Start Reading

Queen Emma and the Vikings: A History of Power, Love, and Greed in 11th-Century England

Ratings:
288 pages6 hours

Summary

Emma, one of England's most remarkable queens, made her mark on a nation beset by Viking raiders at the end of the Dark Ages, a period often neglected by conventional history. At the center of a triangle of Anglo-Saxons, Vikings, and Normans all jostling for control of England, Emma was a political pawn who became a power broker and an unscrupulous manipulator. By birth a Norman, Emma spent the majority of her life on English soil. She was married to two kings of England and outlived both; she was twice driven into exile; while mourning the untimely loss of one son, she was devastated by the murder of another; she saw two of her sons crowned; she was stripped of her powers when her eldest son became king; and she eventually retired from public life as a dowager queen whose land and wealth had been restored. Regarded by her contemporaries as a generous Christian patron, a regent admired by her subjects, and a Machiavellian mother, Emma was, above all, a survivor: hers was a life marked by dramatic reversals of fortune. Harriet O'Brien is a journalist based in London. She has written for the Independent and Condé Nast Traveler, among other publications. This is her second book.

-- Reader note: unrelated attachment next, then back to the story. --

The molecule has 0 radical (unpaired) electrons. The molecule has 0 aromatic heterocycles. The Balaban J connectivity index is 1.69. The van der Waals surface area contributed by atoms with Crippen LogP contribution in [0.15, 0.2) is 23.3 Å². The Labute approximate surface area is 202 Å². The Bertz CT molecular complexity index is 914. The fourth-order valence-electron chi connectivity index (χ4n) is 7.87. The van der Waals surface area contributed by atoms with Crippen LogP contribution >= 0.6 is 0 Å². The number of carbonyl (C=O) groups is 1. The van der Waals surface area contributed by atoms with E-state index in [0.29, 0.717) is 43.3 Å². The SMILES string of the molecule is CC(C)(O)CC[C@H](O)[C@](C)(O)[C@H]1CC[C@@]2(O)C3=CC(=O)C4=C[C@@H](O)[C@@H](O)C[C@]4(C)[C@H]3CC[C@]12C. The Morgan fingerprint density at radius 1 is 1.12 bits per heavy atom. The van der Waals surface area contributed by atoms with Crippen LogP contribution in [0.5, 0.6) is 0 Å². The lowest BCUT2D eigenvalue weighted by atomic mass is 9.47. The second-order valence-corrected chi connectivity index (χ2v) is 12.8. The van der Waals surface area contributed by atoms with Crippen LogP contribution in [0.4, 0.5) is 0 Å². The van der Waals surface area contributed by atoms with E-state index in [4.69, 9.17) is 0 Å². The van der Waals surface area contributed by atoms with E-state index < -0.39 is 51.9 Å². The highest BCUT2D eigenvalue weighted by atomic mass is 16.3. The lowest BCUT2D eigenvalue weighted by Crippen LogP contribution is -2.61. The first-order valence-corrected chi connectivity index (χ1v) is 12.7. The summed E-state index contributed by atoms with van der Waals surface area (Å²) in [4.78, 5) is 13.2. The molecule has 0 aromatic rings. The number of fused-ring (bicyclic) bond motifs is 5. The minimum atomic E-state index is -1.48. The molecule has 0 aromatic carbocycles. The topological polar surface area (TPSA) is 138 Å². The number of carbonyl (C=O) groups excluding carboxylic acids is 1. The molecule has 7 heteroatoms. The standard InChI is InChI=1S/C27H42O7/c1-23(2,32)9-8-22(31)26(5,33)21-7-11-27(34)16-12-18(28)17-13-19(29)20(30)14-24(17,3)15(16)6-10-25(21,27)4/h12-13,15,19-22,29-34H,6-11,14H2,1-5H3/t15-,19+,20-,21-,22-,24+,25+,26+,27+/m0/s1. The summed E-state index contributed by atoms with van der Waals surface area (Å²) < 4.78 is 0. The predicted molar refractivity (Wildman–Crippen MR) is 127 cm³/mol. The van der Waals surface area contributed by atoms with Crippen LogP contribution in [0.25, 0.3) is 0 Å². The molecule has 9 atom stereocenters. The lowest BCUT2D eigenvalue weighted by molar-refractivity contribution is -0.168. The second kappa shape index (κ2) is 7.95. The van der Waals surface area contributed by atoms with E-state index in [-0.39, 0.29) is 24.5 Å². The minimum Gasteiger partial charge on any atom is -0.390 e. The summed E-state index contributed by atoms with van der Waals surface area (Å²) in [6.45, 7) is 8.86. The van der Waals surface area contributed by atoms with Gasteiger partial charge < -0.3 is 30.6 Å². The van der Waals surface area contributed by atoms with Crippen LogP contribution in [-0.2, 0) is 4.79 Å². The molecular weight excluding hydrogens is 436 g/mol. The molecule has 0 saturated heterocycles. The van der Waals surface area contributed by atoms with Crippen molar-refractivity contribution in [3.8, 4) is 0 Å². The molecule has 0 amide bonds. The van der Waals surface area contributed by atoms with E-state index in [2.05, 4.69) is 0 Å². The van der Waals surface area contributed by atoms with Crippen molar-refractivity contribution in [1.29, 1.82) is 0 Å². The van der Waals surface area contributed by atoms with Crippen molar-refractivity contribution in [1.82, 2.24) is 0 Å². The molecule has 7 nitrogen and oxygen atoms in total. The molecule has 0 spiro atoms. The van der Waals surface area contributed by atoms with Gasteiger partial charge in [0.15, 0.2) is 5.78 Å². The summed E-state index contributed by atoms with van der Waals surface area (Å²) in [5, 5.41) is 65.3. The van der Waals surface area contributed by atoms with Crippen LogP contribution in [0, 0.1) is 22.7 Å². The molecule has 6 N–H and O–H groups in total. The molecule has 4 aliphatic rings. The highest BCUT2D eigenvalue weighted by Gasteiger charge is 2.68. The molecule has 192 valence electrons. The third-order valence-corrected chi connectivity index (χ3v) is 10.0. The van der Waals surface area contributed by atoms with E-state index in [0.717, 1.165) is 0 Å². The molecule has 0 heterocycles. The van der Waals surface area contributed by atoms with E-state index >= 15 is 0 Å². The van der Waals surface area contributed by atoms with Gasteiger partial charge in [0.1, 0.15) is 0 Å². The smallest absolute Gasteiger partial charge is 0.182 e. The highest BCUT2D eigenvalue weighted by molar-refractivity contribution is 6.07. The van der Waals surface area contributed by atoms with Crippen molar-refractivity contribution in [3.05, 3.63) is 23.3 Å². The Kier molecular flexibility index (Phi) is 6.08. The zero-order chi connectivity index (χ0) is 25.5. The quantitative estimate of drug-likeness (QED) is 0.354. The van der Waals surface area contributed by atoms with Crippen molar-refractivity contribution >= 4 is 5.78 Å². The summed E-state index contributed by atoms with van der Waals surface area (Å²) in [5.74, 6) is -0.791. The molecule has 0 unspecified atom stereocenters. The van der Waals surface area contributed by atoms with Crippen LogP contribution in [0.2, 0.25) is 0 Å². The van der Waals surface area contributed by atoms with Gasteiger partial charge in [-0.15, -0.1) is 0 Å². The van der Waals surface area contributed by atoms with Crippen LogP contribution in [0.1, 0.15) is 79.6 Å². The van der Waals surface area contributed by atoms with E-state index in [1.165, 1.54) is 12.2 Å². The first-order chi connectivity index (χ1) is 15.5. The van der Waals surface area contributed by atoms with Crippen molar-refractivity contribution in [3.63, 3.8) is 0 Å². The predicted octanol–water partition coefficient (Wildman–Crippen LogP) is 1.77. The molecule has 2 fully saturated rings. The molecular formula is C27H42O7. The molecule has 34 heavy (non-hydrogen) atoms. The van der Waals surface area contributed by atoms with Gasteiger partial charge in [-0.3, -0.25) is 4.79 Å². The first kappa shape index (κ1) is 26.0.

Read on the Scribd mobile app

Download the free Scribd mobile app to read anytime, anywhere.